Rhonda Rickett only knew her future husband vaguely before his brain injury.
"I didn't like him," she says. "He was a little cocky."
This was the early 1980s, before Marty Rickett (pictured right) went riding, helmet-less, on a motorcycle with her friend's husband on Union Boulevard and, in Rhonda's words, "a little old lady took him out."
The crash launched him 35 feet, onto his head, and sent both men to the hospital. Rickett saw him there after she rushed over with her friend. They started dating months later and then, well, the rest is history.
Rickett's story the way she fell in love with Marty after a brain injury altered his personality, is a happy twist on the reality that couples more commonly face. More than a million Americans suffer TBIs each year, and many are forced to change their future plans or to cope with lifelong disabilities.
"I learned 90 percent of [serious] brain injuries end in divorce," Rickett says. "The wife almost always leaves a brain-injured husband."
Traumatic brain injuries affect more people each year than breast cancer, AIDS and other diseases, but federal spending for each TBI case is a fraction of what it is for these diseases.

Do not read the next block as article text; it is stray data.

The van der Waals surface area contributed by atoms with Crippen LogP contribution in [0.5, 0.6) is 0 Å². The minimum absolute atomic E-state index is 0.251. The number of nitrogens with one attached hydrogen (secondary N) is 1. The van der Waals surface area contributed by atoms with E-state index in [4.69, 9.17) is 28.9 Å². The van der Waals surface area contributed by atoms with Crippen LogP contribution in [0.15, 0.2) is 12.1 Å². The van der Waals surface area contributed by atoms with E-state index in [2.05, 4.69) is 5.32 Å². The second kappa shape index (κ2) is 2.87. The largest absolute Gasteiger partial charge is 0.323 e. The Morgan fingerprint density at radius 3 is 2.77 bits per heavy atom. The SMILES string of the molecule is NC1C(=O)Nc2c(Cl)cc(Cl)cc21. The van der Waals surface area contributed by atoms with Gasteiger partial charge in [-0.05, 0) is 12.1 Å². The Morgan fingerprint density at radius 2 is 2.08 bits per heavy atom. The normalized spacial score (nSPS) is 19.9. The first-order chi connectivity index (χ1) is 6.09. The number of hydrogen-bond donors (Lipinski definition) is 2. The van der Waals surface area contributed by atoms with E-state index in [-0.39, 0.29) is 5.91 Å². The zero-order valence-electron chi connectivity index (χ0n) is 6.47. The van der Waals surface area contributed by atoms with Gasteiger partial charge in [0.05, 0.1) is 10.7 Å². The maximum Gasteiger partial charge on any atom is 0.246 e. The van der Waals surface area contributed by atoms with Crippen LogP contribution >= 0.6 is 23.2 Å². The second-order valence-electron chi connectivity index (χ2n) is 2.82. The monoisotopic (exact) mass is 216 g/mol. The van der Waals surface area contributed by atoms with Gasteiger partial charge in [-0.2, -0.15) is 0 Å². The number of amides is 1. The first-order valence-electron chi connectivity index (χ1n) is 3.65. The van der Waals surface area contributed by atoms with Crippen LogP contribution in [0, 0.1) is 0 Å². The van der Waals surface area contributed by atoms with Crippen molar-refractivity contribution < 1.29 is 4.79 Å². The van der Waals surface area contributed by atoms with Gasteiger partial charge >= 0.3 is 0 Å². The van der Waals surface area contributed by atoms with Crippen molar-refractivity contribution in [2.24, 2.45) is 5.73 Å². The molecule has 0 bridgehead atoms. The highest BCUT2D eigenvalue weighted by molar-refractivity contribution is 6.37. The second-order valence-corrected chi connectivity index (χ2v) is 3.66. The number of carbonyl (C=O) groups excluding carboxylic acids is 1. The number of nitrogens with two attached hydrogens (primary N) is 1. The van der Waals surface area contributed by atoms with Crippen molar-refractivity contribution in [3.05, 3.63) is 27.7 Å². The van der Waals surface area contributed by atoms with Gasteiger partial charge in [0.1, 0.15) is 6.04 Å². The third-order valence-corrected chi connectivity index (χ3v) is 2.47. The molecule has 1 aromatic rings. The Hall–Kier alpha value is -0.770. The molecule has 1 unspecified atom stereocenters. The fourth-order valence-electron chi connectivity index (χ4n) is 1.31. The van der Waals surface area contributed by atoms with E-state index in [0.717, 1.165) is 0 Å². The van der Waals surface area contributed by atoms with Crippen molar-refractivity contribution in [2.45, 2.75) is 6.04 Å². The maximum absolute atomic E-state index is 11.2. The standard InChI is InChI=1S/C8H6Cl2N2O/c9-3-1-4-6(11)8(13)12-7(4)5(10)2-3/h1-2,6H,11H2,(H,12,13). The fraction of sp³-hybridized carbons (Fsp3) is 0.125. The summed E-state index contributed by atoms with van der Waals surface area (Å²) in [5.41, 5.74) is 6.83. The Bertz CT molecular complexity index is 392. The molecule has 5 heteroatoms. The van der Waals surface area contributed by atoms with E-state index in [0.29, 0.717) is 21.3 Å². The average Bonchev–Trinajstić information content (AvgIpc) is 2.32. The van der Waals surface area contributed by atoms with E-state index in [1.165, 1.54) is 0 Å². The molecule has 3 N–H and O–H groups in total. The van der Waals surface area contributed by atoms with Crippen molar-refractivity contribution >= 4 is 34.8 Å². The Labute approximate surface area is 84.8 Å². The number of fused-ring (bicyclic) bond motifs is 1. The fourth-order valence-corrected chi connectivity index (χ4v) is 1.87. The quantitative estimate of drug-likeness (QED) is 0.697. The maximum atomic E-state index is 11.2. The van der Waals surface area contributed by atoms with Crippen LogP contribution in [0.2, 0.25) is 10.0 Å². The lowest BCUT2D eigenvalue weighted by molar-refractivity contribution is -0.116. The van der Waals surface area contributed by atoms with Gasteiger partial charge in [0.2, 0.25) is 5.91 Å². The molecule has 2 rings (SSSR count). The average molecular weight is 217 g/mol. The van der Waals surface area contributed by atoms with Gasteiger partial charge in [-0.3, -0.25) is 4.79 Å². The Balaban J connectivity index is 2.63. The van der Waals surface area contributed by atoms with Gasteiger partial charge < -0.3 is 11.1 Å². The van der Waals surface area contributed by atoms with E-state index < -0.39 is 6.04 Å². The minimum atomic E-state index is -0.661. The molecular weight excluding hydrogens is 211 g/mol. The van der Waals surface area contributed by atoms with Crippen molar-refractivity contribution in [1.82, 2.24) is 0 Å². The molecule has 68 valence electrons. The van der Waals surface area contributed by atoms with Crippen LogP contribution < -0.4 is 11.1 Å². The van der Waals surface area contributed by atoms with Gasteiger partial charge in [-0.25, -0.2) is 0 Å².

Rickett, through the Brain Injury Association of Colorado, is trying to help counteract that deficiency. For the last 10 years, the 47-year-old has been in charge of the Pikes Peak Challenge, an annual fundraising hike in its 23rd year.
Money from the fundraiser buys helmets for children, supports educational programs to help reduce TBIs, and funds treatment and research programs aimed at improving care for a population of survivors that is growing as soldiers come home from combat in Iraq and Afghanistan.
The Pikes Peak Challenge is a one-way ascent of Pikes Peak by way of Barr Trail, a climb of about 7,400 feet over a distance of nearly 13 miles. Last year, hikers raised $153,000 for the Brain Injury Association of Colorado and $10,000 for Memorial Health System's Think First program for kids, which aims to prevent brain and spinal cord injuries.
Rickett could handle a total of 450 participants in this year's climb, on Sept. 6; as of early this week, there were about 250 people committed.
To sign up, find out more information or to support a hiker participating in the climb, visit pikespeakchallenge.com. Go to "How You Can Help" and then "Make a Donation" to find a list of hikers and an online donation page.